In my review for The Thing last week, I made it clear that I have no love for horror movies. I'll never be able to shake the fear I felt watching Something Wicked This Way Comes in my elementary school library despite numerous efforts as a teenager to embrace the all-American tradition of late-night horror movie viewings. For some time now, I've taken the approach that since I know I won't enjoy these films, there's no point in bringing down the excitement of those who do enjoy them. Also, I rather like being able to sleep. There are some films within the genre, however, that appeal to me. I won't go so far as to call them "horror" movies because that word brings to mind the Saw films and Cabin Fever (which I hold up as the worst movie I've ever seen). But "scary" movies seems appropriate. With that in mind and in keeping with the Top 75 Horror Movie Countdown that Rotten Tomatoes posted last week, I have assembled a Scary Movie Hater's Top 10 Scary Movies. Please enjoy.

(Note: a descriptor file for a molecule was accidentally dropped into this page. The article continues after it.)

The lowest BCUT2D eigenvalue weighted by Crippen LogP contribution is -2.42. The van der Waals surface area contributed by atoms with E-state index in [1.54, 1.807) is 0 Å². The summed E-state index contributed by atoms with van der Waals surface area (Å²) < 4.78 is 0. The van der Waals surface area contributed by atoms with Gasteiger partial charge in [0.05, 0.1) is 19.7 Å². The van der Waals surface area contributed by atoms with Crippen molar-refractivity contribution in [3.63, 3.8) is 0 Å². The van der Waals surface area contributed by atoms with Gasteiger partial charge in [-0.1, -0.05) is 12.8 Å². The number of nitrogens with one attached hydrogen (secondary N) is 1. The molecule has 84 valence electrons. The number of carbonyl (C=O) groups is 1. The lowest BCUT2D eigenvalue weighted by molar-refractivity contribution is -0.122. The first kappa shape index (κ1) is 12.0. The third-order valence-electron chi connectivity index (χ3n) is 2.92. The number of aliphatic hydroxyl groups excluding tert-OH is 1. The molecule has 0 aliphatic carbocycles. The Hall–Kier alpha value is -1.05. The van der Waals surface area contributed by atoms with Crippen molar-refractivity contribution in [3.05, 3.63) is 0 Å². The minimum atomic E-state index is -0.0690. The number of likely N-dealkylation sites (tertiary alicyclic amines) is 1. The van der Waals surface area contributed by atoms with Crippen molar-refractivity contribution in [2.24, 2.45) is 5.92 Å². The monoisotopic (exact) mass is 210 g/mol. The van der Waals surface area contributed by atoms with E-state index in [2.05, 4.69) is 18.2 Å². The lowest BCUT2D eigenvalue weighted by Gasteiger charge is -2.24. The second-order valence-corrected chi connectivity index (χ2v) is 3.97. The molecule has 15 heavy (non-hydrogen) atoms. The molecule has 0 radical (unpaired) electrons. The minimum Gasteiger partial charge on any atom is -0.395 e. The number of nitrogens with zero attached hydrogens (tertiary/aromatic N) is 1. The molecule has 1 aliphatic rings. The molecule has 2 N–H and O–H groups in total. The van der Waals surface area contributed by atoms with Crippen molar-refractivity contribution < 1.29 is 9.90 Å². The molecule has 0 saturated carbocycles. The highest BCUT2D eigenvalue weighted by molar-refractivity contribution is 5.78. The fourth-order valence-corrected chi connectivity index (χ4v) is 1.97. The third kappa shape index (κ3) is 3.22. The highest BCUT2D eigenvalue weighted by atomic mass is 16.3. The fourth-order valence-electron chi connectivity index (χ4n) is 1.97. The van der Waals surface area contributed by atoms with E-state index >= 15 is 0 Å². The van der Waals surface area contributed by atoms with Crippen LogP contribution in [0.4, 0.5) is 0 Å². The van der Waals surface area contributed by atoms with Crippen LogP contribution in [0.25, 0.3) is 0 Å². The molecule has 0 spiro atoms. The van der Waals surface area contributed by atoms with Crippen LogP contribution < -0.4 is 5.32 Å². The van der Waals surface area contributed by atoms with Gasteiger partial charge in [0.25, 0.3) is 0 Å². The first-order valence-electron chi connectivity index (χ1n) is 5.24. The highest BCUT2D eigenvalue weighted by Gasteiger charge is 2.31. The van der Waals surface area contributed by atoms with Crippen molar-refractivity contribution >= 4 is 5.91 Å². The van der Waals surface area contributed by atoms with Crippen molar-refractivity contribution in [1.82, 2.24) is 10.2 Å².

EDITOR'S NOTE: I chose not to include horror-comedies (Zombieland), thrillers (Silence of the Lambs), or true sci-fi films that happen to come with some scares (Alien) as I don't consider them to be truly "scary." Rest assured that all of these films would find a home on this list if I had expanded it to include them.
I've never felt that The Shining is quite the classic that it is often made out to be. Perhaps it's because I didn't see it in a theater or watched it at midnight during a slumber party but it never really frightened me all that much. That said, the iconic scenes and their accompanying lines ("Here's Johnny!", "Red Rum", etc.) within this film are magnificent.